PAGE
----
CMS recently published two rules — one proposed and one final — related to HCBS policy.  Continue reading for summaries of the rules.

  • First, a May 3, 2012 proposed state plan HCBS rule would implement statutory provisions included in the ACA and the Deficit Reduction Act. Specifically, the Proposed Rule would permit states to receive federal financial participation (FFP) for the provision of HCBS to Medicaid recipients who do not require an institutional level of care, and who, therefore, would not be eligible for HCBS under states’ waiver programs. Further, the proposed rule would implement Section 2601 of the ACA, authorizing CMS to approve HCBS waivers for dual-eligibles for an initial period of up to five years. The proposed rule also would include an additional exception to the reassignment prohibition to allow direct Medicaid payments on behalf of certain practitioners to a third party for benefits such as health insurance. Finally, the proposed rule defines an HCBS setting, which CMS would use in the context of HCBS waivers, the Community First Choice (CFC) Option program (discussed below), and state plan HCBS. CMS will accept comments on the proposed rule until July 2, 2012.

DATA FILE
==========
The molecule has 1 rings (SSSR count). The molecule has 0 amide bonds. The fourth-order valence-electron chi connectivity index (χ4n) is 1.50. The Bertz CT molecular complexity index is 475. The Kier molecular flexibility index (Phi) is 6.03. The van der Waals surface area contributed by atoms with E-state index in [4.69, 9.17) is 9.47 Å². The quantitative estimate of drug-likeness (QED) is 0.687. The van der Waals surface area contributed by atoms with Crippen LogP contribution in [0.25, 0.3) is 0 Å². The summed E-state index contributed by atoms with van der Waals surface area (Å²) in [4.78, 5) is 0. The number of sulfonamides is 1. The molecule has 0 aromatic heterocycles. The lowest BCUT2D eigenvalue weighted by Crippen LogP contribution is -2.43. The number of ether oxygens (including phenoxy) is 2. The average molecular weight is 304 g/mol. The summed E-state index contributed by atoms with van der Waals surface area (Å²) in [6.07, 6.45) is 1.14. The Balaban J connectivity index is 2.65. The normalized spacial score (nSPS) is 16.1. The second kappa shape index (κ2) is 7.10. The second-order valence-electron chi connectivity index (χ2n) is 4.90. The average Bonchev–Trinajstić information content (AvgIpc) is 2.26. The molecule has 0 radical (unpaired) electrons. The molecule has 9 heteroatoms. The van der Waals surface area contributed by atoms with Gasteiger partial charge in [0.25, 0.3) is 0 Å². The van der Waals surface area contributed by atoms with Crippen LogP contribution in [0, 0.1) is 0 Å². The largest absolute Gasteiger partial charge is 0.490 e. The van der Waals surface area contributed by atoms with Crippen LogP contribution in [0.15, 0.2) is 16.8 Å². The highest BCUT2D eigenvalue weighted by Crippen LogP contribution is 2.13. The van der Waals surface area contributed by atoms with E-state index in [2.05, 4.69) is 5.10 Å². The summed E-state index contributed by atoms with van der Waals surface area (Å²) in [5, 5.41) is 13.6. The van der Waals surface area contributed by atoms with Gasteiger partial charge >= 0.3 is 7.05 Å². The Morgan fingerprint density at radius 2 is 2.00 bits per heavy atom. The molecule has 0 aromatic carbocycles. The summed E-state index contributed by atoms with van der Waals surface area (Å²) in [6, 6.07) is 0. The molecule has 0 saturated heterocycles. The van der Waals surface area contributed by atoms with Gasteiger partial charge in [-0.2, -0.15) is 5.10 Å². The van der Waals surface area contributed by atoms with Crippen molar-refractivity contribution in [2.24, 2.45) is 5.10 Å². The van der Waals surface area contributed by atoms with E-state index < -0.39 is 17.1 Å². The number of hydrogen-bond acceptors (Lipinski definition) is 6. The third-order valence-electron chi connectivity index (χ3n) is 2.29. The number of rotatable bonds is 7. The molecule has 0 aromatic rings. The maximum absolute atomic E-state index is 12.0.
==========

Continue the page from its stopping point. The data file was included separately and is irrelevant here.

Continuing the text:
• Second, CMS published its final Community First Choice Option rule on May 7, following a February 25, 2011 proposed rule on the topic. The final CFC rule implements Section 2401 of the ACA, which established a new option for states to provide home and community-based attendant services and supports and allowed for an increased federal medical assistance percentage (FMAP) of six percentage points to pay for such services and supports. Under the CFC Option rule, states must offer HCBS statewide and must at least maintain or exceed the prior year’s HCBS expenditures. Participating states must cover certain home and community-based attendant services and supports to assist Medicaid recipients to accomplish activities of daily living, instrumental activities of daily living, and health-related tasks. States may also cover costs related to an individual’s transition from an institution to the community, such as the first month of rent and utilities. Under the CFC Option, a person-centered service plan is developed for each enrollee under a delivery model proposed by the state and approved by CMS. In the final CFC rule, CMS clarifies that to qualify for CFC option services, an individual must require an institutional level of care, regardless of income. Finally, CMS declined to finalize the definition of HCBS “setting” in the final CFC rule, allowing stakeholders to comment further on the modified definition set forth in the proposed state plan HCBS rule noted above. However, CMS indicated that it will rely on the setting provisions set forth in the final rule, and expects states to do the same, as states implement CFC options. The rule is effective July 6, 2012.